Recall from part 1 that EnumerableTrait provides map, reduce and filter but requires the composer to provide it with a forEach method to enumerate the sequence's elements. The interval data type adheres to this contract. For this concrete interval sequence, forEach just yields the consecutive integers in the range min..!max. The interval data type benefits from this contract: by providing this one forEach method, it gets map, reduce and filter for free:

var i = makeInterval(0,5);
i.start // 0
i.end // 5
i.reduce(0, function(a,b) { return a+b; }) // 0+1+2+3+4 = 10

The prototype of the interval object is set to Object.prototype. If the interval object is supposed to be part of some collection hierarchy, we could have also made it inherit from Collection.prototype. What's important here is that the prototype delegation hierarchy of the instance is completely separate from the trait composition. Both are independent of one another.

Part 3: A Comparable Trait

Let's define a second reusable trait. A comparable data type is a data type that can be compared with instances of itself using various boolean equality and inequality operators. Since most of these boolean operators can be defined in terms of others, it makes sense to factor out the common behavior in a trait:

var ComparableTrait = Trait({
  '<': Trait.required, // this['<'](other) -> boolean
 '==': Trait.required, // this['=='](other) -> boolean

 '<=': function(other) {
    return this['<'](other) || this['=='](other);
  },
  '>': function(other) {
    return other['<'](this);
  },
 '>=': function(other) {
    return other['<'](this) || this['=='](other);
  },
 '!=': function(other) {
    return !(this['=='](other));  
  }
});

This trait provides four relational operators whose implementation depends on two required relational operators. By providing an implementation of these two operators, a concrete comparable data type "inherits" the implementation of the other four operators for free.

Part 4: An Enumerable Comparable Interval

Recall our bounded integer interval data type from part 2. We can define what it means for two intervals to be comparable. An interval a..!b == c..!d if and only if a == c && b == d. One possible way to define less-than for intervals is that a..!b < c..!d if and only if b <= c, i.e. if the upper bound of the first interval does not exceed the lower bound of the second interval. For the mathematically inclined: this definition only induces a partial order on intervals (i.e. there exist overlapping intervals i1 and i2 such that neither i1 < i2 nor i2 < i1) but that's OK.

Having defined what it means for intervals to be comparable, we can go ahead and reuse the ComparableTrait defined in part 3:

function makeInterval(min, max) {  
  return Trait.create(Object.prototype,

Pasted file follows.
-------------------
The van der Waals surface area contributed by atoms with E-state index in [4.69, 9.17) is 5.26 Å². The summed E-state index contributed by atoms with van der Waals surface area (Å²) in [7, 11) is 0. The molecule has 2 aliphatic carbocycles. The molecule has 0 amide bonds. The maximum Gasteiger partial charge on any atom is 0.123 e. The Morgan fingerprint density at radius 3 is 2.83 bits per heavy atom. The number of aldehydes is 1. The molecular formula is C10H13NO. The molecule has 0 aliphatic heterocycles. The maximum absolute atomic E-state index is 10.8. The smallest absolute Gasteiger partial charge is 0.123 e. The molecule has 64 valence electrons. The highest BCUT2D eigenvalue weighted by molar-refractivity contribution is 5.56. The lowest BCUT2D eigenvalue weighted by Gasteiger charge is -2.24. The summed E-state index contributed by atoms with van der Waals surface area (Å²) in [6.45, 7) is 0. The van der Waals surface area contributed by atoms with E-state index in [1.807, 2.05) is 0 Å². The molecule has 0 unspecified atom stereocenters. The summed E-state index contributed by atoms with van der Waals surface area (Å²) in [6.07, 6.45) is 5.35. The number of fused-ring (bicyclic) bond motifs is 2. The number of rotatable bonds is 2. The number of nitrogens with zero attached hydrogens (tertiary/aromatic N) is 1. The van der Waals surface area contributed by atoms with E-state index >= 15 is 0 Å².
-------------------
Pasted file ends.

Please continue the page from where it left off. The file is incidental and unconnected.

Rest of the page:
Trait.compose(
      EnumerableTrait,
      ComparableTrait,
      Trait({
        start: min,
        end: max,
        size: max - min - 1,
        toString: function() { return ''+min+'..!'+max; },
        '<': function(ival) { return max <= ival.start; },
        '==': function(ival) { return min == ival.start && max == ival.end; },
        contains: function(e) { return (min <= e) && (e < max); },
        forEach: function(consumer) {
          for (var i = min; i < max; i++) {
            consumer(i,i-min);
          }
        }
      })));
}

Trait.compose can combine any number of traits. The resulting interval abstraction now reuses two traits, and is therefore both enumerable and comparable. Again, in order to adhere to EnumerableTrait's contract, the interval trait must provide implementations for < and ==. If any of these implementations were missing, Trait.create would throw an exception. Now we can happily compare intervals as well:

var i1 = makeInterval(0,5);
var i2 = makeInterval(7,12);
i1['=='](i2) // false
i1['<'](i2) // true

Part 5: Dealing With Conflicts

Thus far, we have not yet encountered a situation where the composition of two or more traits leads to a name clash. The EnumerableTrait, ComparableTrait and interval trait all define disjoint properties, so their composition does not produce conflicts. Now consider what happens if the author of the EnumerableTrait adds a method named contains that, given an element, returns whether or not the element is part of the sequence. It has a very naive implementation (we could speed it up, but it wouldn't add anything new to the discussion):

var EnumerableTrait = Trait({
  forEach: Trait.required,
  // map, filter, reduce defined as above
  contains: function(e) {
    var result = this.filter(function (elt) { return elt === e; });
    return result.length > 0;
  }
});